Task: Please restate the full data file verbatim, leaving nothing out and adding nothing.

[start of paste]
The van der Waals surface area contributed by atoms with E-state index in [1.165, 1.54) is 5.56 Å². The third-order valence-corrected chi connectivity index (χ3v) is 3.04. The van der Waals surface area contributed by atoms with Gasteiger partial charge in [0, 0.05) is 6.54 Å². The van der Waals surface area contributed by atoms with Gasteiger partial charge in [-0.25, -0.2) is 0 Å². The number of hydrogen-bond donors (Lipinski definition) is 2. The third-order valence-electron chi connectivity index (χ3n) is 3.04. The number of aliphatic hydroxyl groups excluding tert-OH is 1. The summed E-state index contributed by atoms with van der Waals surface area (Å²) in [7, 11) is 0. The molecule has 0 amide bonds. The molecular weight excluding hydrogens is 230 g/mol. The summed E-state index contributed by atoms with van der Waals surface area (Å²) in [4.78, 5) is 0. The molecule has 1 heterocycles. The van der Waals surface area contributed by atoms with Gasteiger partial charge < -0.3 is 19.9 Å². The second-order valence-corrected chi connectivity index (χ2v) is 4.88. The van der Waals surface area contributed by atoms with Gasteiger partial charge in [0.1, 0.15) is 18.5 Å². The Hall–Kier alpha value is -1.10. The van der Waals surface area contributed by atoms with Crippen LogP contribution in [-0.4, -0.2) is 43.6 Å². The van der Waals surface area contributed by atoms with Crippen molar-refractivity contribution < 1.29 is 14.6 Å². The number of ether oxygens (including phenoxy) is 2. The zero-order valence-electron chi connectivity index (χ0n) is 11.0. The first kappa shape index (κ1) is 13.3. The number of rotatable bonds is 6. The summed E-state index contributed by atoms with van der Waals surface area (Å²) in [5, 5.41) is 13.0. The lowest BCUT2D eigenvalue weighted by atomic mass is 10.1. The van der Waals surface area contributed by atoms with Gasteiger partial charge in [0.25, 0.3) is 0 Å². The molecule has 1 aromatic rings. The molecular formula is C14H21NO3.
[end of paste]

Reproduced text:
The van der Waals surface area contributed by atoms with E-state index in [1.165, 1.54) is 5.56 Å². The third-order valence-corrected chi connectivity index (χ3v) is 3.04. The van der Waals surface area contributed by atoms with Gasteiger partial charge in [0, 0.05) is 6.54 Å². The van der Waals surface area contributed by atoms with Gasteiger partial charge in [-0.25, -0.2) is 0 Å². The number of hydrogen-bond donors (Lipinski definition) is 2. The third-order valence-electron chi connectivity index (χ3n) is 3.04. The number of aliphatic hydroxyl groups excluding tert-OH is 1. The summed E-state index contributed by atoms with van der Waals surface area (Å²) in [7, 11) is 0. The molecule has 0 amide bonds. The molecular weight excluding hydrogens is 230 g/mol. The summed E-state index contributed by atoms with van der Waals surface area (Å²) in [4.78, 5) is 0. The molecule has 1 heterocycles. The van der Waals surface area contributed by atoms with Gasteiger partial charge < -0.3 is 19.9 Å². The second-order valence-corrected chi connectivity index (χ2v) is 4.88. The van der Waals surface area contributed by atoms with Gasteiger partial charge in [0.1, 0.15) is 18.5 Å². The Hall–Kier alpha value is -1.10. The van der Waals surface area contributed by atoms with Crippen LogP contribution in [-0.4, -0.2) is 43.6 Å². The van der Waals surface area contributed by atoms with Crippen molar-refractivity contribution < 1.29 is 14.6 Å². The number of ether oxygens (including phenoxy) is 2. The zero-order valence-electron chi connectivity index (χ0n) is 11.0. The first kappa shape index (κ1) is 13.3. The number of rotatable bonds is 6. The summed E-state index contributed by atoms with van der Waals surface area (Å²) in [5, 5.41) is 13.0. The lowest BCUT2D eigenvalue weighted by atomic mass is 10.1. The van der Waals surface area contributed by atoms with Gasteiger partial charge in [0.25, 0.3) is 0 Å². The molecule has 1 aromatic rings. The molecular formula is C14H21NO3.